Postpartum menstruation, especially the first period after birth, can be different that your normal menstruation prior to pregnancy. It can start anywhere from a few weeks after giving birth to a few years, and the first period after birth may be different in flow and duration than your periods were in the past. While most women's cycles eventually go back to normal, your period may permanently change after having a child. Even before you start postpartum menstruation, you can become pregnant.
The majority of women start menstruation between one and three months after giving birth, although some women may not experience a period after birth for a few years. This depends on both your individual body chemistry and whether you are feeding your baby formula or breast milk. Women who formula feed often start menstruation sooner than breastfeeding moms. This is because breastfeeding suppresses ovulation; basically, it is nature's way of spacing out children.
Formula feeding mothers tend to have their first menstrual cycle five to six weeks after having their baby. The majority of breastfeeding moms start postpartum menstruation when they begin introducing other food sources, such as solids, to their baby. Others start their period as soon as two months postpartum or as long as six months after completely weaning their child. No matter when your menstrual cycle starts up again, your period will likely be different than it was before, especially your first one.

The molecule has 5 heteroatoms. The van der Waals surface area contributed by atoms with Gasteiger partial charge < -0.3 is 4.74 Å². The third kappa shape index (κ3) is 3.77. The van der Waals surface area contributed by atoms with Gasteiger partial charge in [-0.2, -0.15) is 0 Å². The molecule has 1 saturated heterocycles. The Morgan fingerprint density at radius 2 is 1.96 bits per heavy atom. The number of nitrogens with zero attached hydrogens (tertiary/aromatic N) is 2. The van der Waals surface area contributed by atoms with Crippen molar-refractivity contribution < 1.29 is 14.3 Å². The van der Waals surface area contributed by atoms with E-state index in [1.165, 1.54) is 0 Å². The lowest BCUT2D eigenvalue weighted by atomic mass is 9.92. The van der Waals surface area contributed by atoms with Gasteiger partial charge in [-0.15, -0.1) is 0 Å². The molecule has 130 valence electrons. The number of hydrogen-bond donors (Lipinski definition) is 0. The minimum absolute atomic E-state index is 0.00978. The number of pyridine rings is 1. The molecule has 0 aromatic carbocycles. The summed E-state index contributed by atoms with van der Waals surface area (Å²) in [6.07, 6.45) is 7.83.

The first period after birth is often heavier than normal. You may pass blood clots, and your period can last for over a week. Because your body is not used to having a menstrual cycle, you may experience more cramping than in the past. While all of this is normal, if the period lasts for more than eight days or you are passing blood clots that seem excessively large, let your doctor know. This could be an indication that your body has retained tissue from the placenta, which can cause an infection, or that you are experiencing a molar pregnancy.
After your first period, each additional period will likely decrease in duration and heaviness until you are back to whatever was normal for you. Postpartum menstruation can also be different than pre-pregnancy. Your period may be lighter and less painful than it has been in the past. In rare cases, you may experience heavier periods and more cramping.
If you do not want to become pregnant, you should use some sort of birth control, even if you have yet to have your first period after birth. While less likely, it is possible to become pregnant before you start postpartum menstruation. The type of birth control used depends on your specific health issues and whether you are formula feeding or breastfeeding; talking with your doctor about birth control options at your six week postpartum checkup, or before you resume sexual activity, is probably a good idea.